LUMBERTON — A 20-year-old whose murder trial is set to begin in August and four people convicted of first-degree murder in Robeson County could be affected by a recent U.S. Supreme Court ruling that courts cannot automatically give sentences of life without parole to minors.
The ruling does not prevent minors from being sentenced to life without parole, but it requires that the judicial system consider factors that argue for reduction of punishment, and that sentences of life without parole being served by those who were convicted of committing first-degree murder under the age of 18 should go under review for re-sentencing.
A bill approved by the General Assembly last week will introduce the lesser sentence of life with parole, with parole being an option after 25 years of a sentence is served. The bill awaits the signature of Gov. Beverly Perdue.
In North Carolina, the sentence of life without parole has been the only option for those convicted of first-degree murder under the age of 18 since 2005, when a U.S. Supreme Court ruling declared it unconstitutional to execute someone for a crime that was committed when the defendant was younger than 18 years old.
James Ezra White goes on trial on August 20 in Robeson County Superior Court for the June 27, 2009, murder of 37-year-old Dwight Jordan. White was 17 at the time of the Jordan was killed.
“Based on this decision, if he is convicted of first-degree murder, we don’t know what his sentence will be at this point,” said District Attorney Johnson Britt.
Eighty-eight people now serving life in prison in North Carolina could be affected by the ruling. Four of them are from Robeson County.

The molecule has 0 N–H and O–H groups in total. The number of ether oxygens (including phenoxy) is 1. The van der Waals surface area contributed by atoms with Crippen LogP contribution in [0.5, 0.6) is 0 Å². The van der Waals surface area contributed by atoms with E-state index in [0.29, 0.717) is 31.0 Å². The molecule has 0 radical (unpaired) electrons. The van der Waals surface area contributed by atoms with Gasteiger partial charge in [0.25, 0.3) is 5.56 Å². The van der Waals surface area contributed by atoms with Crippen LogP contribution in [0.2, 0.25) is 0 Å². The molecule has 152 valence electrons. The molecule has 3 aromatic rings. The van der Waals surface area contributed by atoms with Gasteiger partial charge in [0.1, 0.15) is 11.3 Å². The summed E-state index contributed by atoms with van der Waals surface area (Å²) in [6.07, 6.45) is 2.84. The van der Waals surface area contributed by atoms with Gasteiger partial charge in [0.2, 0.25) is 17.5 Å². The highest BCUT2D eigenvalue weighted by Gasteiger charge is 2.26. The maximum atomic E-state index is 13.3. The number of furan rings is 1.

Britt said the ruling has not yet provided direction as to how to handle the re-sentencing of those who have been convicted.
The ruling affects the case of a man whose sentence was lessened once before, following the 2005 Supreme Court ruling. Travis Walters, who was 17 when he shot and killed Betty Jane Oxendine during a robbery of Hardee’s on West Fifth Street on Jan. 6, 1998, was convicted of first-degree murder and sentenced to death in 2001. He was re-sentenced to life without parole in 2009.
The ruling could also affect the sentences for the following convicted murderers with ties to Robeson County:
— George Lesane, who was sentenced to life without parole at the age of 17 for the 1994 murder of Larry McCormick at a bus stop.
— Danny Wade Lewis, who was convicted of stabbing 72-year-old Erma Hester 88 times in her home on Sept. 2, 2002, just before his 17th birthday.
— Jamie Daquon Lowery, who was convicted of robbing and killing 56-year-old civic leader Al Parnell on July 2, 2008. Lowery was 16 years old at the time.
All of the cases will be sent back for re-sentencing and may involve a jury, but it “won’t be a trial based on guilt or evidence,” Britt said.
The sentence will be re-issued based on mitigating factors, such as if the defendant played a passive or minor role in the crime or had a mental deficiency; or on aggravating factors, including the determination of whether the defendant played a leadership role in the crime, if the defendant was hired or paid to do the crime, or if the crime was especially heinous or cruel, Britt said.